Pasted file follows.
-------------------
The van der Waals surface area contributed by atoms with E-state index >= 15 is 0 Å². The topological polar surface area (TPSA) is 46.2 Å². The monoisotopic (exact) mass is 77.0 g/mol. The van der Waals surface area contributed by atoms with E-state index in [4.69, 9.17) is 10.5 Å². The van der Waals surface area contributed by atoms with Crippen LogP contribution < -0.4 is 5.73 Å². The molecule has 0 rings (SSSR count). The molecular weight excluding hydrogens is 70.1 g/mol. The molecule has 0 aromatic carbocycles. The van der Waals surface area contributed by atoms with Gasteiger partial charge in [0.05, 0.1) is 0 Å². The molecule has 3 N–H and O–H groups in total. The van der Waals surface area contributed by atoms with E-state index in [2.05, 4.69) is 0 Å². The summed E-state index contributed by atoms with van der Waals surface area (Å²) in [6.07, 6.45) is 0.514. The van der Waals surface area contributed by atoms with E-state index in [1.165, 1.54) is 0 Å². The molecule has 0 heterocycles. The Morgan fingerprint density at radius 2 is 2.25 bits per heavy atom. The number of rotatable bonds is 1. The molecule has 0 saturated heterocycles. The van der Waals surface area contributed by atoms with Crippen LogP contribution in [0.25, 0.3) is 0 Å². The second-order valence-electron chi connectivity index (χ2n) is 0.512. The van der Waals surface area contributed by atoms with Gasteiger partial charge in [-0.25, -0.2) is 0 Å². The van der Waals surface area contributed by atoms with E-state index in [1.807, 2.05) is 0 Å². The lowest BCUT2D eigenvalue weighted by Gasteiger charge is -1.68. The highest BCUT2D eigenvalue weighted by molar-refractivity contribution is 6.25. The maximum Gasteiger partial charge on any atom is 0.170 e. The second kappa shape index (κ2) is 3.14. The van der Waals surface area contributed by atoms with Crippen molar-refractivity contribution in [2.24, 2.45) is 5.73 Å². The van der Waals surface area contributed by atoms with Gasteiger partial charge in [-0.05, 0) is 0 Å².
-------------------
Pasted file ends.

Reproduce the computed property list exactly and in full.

The van der Waals surface area contributed by atoms with E-state index >= 15 is 0 Å². The topological polar surface area (TPSA) is 46.2 Å². The monoisotopic (exact) mass is 77.0 g/mol. The van der Waals surface area contributed by atoms with E-state index in [4.69, 9.17) is 10.5 Å². The van der Waals surface area contributed by atoms with Crippen LogP contribution < -0.4 is 5.73 Å². The molecule has 0 rings (SSSR count). The molecular weight excluding hydrogens is 70.1 g/mol. The molecule has 0 aromatic carbocycles. The van der Waals surface area contributed by atoms with Gasteiger partial charge in [0.05, 0.1) is 0 Å². The molecule has 3 N–H and O–H groups in total. The van der Waals surface area contributed by atoms with E-state index in [2.05, 4.69) is 0 Å². The summed E-state index contributed by atoms with van der Waals surface area (Å²) in [6.07, 6.45) is 0.514. The van der Waals surface area contributed by atoms with E-state index in [1.165, 1.54) is 0 Å². The molecule has 0 heterocycles. The Morgan fingerprint density at radius 2 is 2.25 bits per heavy atom. The number of rotatable bonds is 1. The molecule has 0 saturated heterocycles. The van der Waals surface area contributed by atoms with Crippen LogP contribution in [0.25, 0.3) is 0 Å². The second-order valence-electron chi connectivity index (χ2n) is 0.512. The van der Waals surface area contributed by atoms with Gasteiger partial charge in [-0.25, -0.2) is 0 Å². The van der Waals surface area contributed by atoms with E-state index in [1.807, 2.05) is 0 Å². The lowest BCUT2D eigenvalue weighted by Gasteiger charge is -1.68. The highest BCUT2D eigenvalue weighted by molar-refractivity contribution is 6.25. The maximum Gasteiger partial charge on any atom is 0.170 e. The second kappa shape index (κ2) is 3.14. The van der Waals surface area contributed by atoms with Crippen molar-refractivity contribution in [2.24, 2.45) is 5.73 Å². The van der Waals surface area contributed by atoms with Gasteiger partial charge in [-0.05, 0) is 0 Å².